My Blog
By contactus@oakparkanimalhospital.com
May 03, 2016
Category: Uncategorized
Tags: Untagged
Coming soon.
By contactus@oakparkanimalhospital.com
May 03, 2016
Category: Uncategorized
Tags: Untagged
Coming soon.
By Oak Park Animal Hospital
December 15, 2014
Category: Pet Care
If your pet requires surgery or another procedure, your veterinarian in Oak Park will most likely need to utilize anesthesia, which is the process of blocking the perception of pain and other sensations.  With the use of anesthesia, your Oak Park veterinarian is able to complete your pet’s procedure without your pet experiencing distress or pain that they might otherwise experience. The choice of anesthetic technique is a complex one, and the best approach involves the individual assessment of your pet and the procedure in order to plan the anesthetic properly. 

During Anesthesia

While your pet is under anesthesia, they will receive proper monitoring and care.  This is similar to if you were to undergo a procedure that required anesthesia.  Throughout the procedure, your veterinarian in Oak Park will utilize intravenous fluids and/or medications to support your pet’s circulation and blood pressure.  An endotracheal tube will also be inserted into your pet’s trachea (windpipe) to deliver the anesthetic gas and provide oxygen to your pet’s lungs.  Pulse oximetry will be used to measure the oxygenation of your pet’s blood, and your pet’s blood pressure will be properly monitored in addition to temperature monitoring and warming blankets to prevent low body temperature.  

After Anesthesia

Once your pet’s procedure is complete, it will be time for your pet to wake up from the anesthesia.  Your pet will typically be placed in a quiet, semi dark care or kennel to recover.  During the recovery, your pet will be closely monitored to make sure they are recovering normally and that care is provided quickly if any problems were to occur.  Pads and blankets will also be used to keep your pet warm during the recovery, but it is not uncommon for a pet to shiver while recovering from anesthesia—this does not always mean your pet is cold.  Depending on the procedure and your pet’s medical condition, he or she may be sent home later in the day or they may need to remain in your Oak Park veterinarian’s office.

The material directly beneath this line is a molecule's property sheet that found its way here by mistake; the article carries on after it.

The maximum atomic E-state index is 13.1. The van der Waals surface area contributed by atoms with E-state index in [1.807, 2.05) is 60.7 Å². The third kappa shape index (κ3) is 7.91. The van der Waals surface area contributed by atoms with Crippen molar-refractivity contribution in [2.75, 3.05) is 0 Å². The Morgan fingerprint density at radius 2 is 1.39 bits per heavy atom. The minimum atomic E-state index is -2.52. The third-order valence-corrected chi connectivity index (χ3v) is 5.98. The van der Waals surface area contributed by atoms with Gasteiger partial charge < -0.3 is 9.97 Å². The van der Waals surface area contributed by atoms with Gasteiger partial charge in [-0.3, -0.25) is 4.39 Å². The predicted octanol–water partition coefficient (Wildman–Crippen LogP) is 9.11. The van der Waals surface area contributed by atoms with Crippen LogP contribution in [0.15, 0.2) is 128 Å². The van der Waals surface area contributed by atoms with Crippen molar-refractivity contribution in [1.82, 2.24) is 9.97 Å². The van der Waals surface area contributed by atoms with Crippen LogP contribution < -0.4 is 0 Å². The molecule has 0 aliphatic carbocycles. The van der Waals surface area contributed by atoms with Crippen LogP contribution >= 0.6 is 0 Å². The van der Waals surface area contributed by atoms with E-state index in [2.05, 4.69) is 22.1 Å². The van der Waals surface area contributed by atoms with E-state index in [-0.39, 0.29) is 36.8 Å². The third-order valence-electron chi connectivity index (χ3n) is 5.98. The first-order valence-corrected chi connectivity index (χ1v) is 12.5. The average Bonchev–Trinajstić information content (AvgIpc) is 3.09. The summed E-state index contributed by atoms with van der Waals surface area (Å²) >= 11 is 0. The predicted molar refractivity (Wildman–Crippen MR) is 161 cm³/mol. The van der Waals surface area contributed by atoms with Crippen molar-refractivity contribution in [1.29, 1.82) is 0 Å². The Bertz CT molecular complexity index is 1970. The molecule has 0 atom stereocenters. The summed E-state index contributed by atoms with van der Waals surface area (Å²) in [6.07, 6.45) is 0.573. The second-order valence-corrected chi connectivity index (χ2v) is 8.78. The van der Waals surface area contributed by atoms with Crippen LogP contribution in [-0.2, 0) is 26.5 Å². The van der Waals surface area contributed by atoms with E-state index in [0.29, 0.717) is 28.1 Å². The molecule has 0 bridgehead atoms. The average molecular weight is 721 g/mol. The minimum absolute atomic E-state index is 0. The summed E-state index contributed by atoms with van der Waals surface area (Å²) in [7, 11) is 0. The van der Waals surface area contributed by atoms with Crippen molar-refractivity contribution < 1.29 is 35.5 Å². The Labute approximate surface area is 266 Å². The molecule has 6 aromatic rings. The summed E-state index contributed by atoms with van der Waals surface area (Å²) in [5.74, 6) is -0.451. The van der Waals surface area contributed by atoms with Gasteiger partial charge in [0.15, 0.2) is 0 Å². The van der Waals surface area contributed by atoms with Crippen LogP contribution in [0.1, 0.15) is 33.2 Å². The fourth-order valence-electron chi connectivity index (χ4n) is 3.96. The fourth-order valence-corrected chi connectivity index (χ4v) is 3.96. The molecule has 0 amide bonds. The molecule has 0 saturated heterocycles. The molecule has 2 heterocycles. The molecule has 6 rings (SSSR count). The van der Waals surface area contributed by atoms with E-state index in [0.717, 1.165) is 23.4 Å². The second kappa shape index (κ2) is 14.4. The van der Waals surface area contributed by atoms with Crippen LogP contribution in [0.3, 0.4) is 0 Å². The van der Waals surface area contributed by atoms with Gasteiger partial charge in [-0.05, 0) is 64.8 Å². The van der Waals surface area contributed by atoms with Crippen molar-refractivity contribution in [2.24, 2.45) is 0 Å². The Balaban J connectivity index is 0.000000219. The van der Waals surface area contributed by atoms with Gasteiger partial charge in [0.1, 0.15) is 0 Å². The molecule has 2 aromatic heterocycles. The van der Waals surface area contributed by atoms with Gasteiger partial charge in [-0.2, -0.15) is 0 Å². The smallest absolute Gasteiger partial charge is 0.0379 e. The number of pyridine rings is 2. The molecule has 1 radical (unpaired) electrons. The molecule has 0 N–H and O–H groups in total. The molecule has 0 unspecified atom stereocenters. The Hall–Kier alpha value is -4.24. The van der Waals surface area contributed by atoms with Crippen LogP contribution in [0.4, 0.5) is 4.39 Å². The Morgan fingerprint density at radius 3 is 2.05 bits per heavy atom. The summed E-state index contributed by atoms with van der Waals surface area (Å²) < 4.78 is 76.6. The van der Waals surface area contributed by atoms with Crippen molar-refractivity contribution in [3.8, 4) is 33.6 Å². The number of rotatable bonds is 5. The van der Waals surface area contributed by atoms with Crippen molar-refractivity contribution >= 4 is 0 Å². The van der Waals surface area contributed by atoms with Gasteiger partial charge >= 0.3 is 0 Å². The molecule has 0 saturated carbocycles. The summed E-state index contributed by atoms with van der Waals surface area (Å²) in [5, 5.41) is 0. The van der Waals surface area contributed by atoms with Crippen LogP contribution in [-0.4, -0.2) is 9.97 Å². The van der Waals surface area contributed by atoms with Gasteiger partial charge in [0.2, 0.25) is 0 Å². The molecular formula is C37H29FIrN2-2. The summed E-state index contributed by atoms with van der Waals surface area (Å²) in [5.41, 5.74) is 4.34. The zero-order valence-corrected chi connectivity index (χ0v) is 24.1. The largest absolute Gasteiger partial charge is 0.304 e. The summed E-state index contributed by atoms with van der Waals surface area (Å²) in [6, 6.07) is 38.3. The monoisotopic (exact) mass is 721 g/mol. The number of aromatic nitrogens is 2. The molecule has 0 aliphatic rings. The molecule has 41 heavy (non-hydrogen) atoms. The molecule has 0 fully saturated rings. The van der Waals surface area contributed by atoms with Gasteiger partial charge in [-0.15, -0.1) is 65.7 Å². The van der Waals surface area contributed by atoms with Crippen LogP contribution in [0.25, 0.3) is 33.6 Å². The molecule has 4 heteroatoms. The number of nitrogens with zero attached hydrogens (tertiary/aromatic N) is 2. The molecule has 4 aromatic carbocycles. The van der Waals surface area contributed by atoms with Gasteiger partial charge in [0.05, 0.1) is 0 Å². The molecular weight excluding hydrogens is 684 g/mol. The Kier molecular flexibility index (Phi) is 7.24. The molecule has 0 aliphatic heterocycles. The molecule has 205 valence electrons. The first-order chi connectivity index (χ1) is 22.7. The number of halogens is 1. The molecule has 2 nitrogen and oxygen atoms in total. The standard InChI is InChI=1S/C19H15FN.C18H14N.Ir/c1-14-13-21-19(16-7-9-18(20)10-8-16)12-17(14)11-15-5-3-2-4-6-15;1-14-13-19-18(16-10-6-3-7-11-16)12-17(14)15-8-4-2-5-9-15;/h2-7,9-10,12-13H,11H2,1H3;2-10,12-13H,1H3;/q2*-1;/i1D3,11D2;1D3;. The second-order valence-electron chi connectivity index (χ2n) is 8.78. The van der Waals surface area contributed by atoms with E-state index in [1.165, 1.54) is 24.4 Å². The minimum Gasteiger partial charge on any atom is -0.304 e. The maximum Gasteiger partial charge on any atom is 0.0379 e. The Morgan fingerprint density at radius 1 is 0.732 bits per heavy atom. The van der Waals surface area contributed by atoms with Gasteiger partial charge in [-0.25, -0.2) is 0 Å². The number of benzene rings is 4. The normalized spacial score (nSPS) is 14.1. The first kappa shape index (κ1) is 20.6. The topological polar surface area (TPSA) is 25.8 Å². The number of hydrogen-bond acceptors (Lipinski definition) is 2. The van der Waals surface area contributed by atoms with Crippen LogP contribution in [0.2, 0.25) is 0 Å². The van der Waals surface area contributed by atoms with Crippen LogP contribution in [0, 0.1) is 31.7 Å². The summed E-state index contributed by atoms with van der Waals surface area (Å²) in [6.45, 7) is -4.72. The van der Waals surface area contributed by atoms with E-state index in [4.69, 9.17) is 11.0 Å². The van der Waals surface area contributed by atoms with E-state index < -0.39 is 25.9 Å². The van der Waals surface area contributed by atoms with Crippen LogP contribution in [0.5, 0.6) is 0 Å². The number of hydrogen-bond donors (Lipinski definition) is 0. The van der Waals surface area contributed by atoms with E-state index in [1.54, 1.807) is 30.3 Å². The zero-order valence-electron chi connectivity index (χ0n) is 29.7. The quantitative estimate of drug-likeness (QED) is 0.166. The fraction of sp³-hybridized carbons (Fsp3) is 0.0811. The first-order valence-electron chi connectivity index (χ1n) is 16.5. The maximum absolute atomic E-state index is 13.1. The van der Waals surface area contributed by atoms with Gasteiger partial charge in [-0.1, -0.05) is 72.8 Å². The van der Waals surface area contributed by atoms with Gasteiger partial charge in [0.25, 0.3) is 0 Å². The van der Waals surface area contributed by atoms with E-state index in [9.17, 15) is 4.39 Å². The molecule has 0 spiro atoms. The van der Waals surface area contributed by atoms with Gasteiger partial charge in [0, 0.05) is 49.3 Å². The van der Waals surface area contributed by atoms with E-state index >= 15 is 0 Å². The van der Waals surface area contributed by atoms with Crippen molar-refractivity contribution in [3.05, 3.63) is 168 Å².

If you have any questions about anesthesia or your pet’s procedure, talk to your veterinarian in Oak Park for more information.  Your veterinarian will be able to give you the information you need to ensure your pet receives the best procedure. 
 
Oral HealthFido, man’s best friend, our fur babies—whatever nickname you want to give your pet, one thing is for certain: they mean the world to you. They are your loyal companion and trusty sidekick. They seem to instantly cheer you up just by greeting you at the door or snuggling up with you on the couch. Pets offer us a lifetime of memories, so it’s important that we offer them something in return. Make sure they live a long and healthy life (so you can keep creating memories) by ensuring they maintain good dental health.
 
You might be wondering why your pet’s smile is so important. However, if you consider how much stock you put into your smile, you’ll soon realize that you and your pet aren’t much different. At our Oak Park office, we’ll tell you how to properly examine your pet’s teeth to pinpoint dental changes before they become full-blown problems.
 

At your next visit, we’ll address a variety of dental issues:
 

Periodontal disease

You aren’t the only one who can develop gum disease. Your faithful pet can, too! By the age of two, most dogs and cats already have some dental plaque buildup. This buildup, along with bacteria, can cause infections within the gums. Chronic bad breath can often be a sign that your pet has some form of gum disease or at least some nasty bacteria.
 
Just like with humans, untreated gum disease can wreak havoc in a pet’s mouth. This will often lead to teeth extractions, which will only make it more challenging for your pet to eat. Eating challenges means that it could make it harder for your pet to get the nutrients he/she needs to maintain a healthy body. By checking your pet’s teeth on a regular basis, you can ensure that their gums stay disease-free.
 

Complications

While good oral hygiene in your pet can prolong his/her life, bad oral hygiene can have the opposite affect. If your dog or cat has an unhealthy mouth, this will affect other organs like the lungs, heart, liver and kidneys. And if your pet already suffers from a preexisting condition or disease, this will only aggravate the problem more.
 

So what can you do to help your pet maintain healthy teeth and gums?